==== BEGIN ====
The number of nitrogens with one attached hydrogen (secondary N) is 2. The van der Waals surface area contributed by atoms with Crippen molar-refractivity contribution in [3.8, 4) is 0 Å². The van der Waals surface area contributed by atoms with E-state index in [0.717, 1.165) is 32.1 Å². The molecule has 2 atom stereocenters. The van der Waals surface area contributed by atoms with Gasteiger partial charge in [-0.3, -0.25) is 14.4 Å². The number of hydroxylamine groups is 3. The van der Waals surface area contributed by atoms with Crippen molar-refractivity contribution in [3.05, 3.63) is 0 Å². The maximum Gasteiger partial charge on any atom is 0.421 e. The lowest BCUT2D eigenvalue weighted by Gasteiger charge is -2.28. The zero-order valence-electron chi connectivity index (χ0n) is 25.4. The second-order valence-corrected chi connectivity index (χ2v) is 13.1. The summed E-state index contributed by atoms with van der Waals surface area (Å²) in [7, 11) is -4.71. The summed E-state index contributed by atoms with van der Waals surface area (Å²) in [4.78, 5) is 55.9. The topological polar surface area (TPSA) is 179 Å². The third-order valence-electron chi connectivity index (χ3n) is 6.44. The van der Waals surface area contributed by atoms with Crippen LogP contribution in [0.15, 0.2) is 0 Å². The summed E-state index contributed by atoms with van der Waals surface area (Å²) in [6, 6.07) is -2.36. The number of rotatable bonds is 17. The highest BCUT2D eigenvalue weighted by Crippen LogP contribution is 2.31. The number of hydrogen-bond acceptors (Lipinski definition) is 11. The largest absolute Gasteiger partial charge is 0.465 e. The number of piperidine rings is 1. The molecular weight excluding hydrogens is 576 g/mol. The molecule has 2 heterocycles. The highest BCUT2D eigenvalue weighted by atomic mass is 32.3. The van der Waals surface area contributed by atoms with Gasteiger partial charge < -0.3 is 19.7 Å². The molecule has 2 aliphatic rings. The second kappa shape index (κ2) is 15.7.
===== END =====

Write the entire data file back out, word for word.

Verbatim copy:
The number of nitrogens with one attached hydrogen (secondary N) is 2. The van der Waals surface area contributed by atoms with Crippen molar-refractivity contribution in [3.8, 4) is 0 Å². The van der Waals surface area contributed by atoms with E-state index in [0.717, 1.165) is 32.1 Å². The molecule has 2 atom stereocenters. The van der Waals surface area contributed by atoms with Gasteiger partial charge in [-0.3, -0.25) is 14.4 Å². The number of hydroxylamine groups is 3. The van der Waals surface area contributed by atoms with Crippen molar-refractivity contribution in [3.05, 3.63) is 0 Å². The maximum Gasteiger partial charge on any atom is 0.421 e. The lowest BCUT2D eigenvalue weighted by Gasteiger charge is -2.28. The zero-order valence-electron chi connectivity index (χ0n) is 25.4. The second-order valence-corrected chi connectivity index (χ2v) is 13.1. The summed E-state index contributed by atoms with van der Waals surface area (Å²) in [7, 11) is -4.71. The summed E-state index contributed by atoms with van der Waals surface area (Å²) in [4.78, 5) is 55.9. The topological polar surface area (TPSA) is 179 Å². The third-order valence-electron chi connectivity index (χ3n) is 6.44. The van der Waals surface area contributed by atoms with Crippen LogP contribution in [0.15, 0.2) is 0 Å². The summed E-state index contributed by atoms with van der Waals surface area (Å²) in [6, 6.07) is -2.36. The number of rotatable bonds is 17. The highest BCUT2D eigenvalue weighted by Crippen LogP contribution is 2.31. The number of hydrogen-bond acceptors (Lipinski definition) is 11. The largest absolute Gasteiger partial charge is 0.465 e. The number of piperidine rings is 1. The molecular weight excluding hydrogens is 576 g/mol. The molecule has 2 heterocycles. The highest BCUT2D eigenvalue weighted by atomic mass is 32.3. The van der Waals surface area contributed by atoms with Gasteiger partial charge < -0.3 is 19.7 Å². The molecule has 2 aliphatic rings. The second kappa shape index (κ2) is 15.7.